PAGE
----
Days after the end of Yom Kippur, the Jewish day of atonement, U.S. Sen. Tim Scott of South Carolina visited Congregation Beth Yam on Hilton Head Island to encourage people with differing views to talk to each other. He spoke Thursday evening of the racism he experienced growing up, blaming evil on the perpetrators, not the president at the time.
Deep polarization has damaged the country, he said. “A tribal America is a dangerous place to live.”
Scott, a Charleston Republican, was invited to speak at the congregation as part of the Judie Aronson Initiative, a lecture series that focuses on social justice. He repeatedly said he was not there to “talk politics,” but when pressed by reporters, he called out Democrats for overreaching on their impeachment inquiry. He acknowledged that he wouldn’t have made the call to Ukraine as President Donald Trump did.
Noting the purpose of the event, which bears the name of a former teacher and organizer of the island’s Martin Luther King Jr. Day activities, Scott admitted he probably didn’t share the same views as many in the audience. But he said it’s important for him to go into spaces where his ideas aren’t always popular.
“The smaller the public forum, the more similar the ideas presented there,” he said.
During his time on stage, Scott also honored the father of the event’s emcee, a World War II veteran and part of “the Greatest Generation.”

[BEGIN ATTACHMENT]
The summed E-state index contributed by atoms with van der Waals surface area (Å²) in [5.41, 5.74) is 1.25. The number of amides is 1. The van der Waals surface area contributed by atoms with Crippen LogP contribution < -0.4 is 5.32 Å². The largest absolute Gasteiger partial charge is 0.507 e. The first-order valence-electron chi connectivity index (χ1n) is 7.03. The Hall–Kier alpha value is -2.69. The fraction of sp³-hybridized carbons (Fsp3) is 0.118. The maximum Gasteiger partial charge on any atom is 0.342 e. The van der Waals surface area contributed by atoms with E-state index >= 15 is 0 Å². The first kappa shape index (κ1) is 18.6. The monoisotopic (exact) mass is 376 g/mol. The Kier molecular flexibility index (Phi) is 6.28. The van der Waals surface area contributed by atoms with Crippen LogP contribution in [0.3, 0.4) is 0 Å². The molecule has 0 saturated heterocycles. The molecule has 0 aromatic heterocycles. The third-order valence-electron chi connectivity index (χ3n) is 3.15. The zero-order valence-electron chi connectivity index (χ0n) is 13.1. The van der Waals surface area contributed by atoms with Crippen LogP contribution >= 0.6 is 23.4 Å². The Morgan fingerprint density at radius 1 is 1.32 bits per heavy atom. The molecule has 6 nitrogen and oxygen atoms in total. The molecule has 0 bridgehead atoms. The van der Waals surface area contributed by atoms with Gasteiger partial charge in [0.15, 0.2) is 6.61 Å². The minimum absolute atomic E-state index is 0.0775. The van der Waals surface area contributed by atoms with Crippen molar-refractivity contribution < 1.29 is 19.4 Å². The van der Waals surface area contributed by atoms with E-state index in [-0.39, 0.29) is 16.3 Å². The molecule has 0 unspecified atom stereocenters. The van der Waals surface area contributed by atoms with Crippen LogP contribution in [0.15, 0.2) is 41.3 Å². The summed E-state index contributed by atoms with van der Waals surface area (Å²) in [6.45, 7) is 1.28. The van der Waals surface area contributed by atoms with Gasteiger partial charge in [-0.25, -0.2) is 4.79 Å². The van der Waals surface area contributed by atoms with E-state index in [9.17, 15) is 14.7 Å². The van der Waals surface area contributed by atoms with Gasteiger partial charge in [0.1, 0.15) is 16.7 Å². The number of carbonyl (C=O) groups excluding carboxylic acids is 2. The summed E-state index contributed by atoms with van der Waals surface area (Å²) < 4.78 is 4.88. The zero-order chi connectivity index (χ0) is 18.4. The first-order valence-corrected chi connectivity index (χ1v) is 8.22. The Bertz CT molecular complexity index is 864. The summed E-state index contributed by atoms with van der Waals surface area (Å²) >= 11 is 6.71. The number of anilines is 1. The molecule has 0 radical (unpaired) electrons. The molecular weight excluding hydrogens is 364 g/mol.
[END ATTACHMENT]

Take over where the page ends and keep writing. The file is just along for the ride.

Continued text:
An African American and a Republican, Scott called himself “a unicorn,” and told the packed room that speaking to people with different views keeps the American democracy healthy.
“One of the places where we are failing as a nation is that two-thirds of Republicans and Democrats don’t talk to folks who are not a part of their party,” he said. “Think of how that trickles down into race relations and all the issues we face as a country.”
Scott discussed being called racial slurs in high school, saying he wouldn’t have blamed the president in office at the time for the discrimination.
“When I was coming into high school,” he said, “I was getting kicked on football fields and called the n-word, notes in my locker and spray paint on different places in my life, that was the evil in one’s heart: the person who did it.”
Scott’s views on the impeachment inquiry
Before his public address, Scott responded to questions from local media about the impeachment inquiry brought by the U.S. House of Representatives into President Trump.
He was critical of the process.
“We should take the process of impeachment very seriously. I have not seen that so far in the House,” he told The Island Packet.
The inquiry was launched by Speaker of the House Nancy Pelosi on Sept. 24 after a whistleblower reported Trump asked Ukrainian President Volodymyr Zelenskiy to investigate business dealings tied to Democratic presidential candidate Joe Biden’s son earlier this year.
Asked if he thought what the president did was wrong, he said “I wouldn’t have done it, but is it impeachable? No.”
Uncovering wartime medals
Scott and his staff recovered seven wartime medals that belonged to the father of the event’s emcee, Rabbi Brad Bloom. Oscar Bloom, who Scott said was part of “the greatest generation,” served in the military from January 1941 to June 1946.
When presented with the medals, Rabbi Bloom became instantly emotional.
“The tears will flow later,” he said. “Thank you so much.”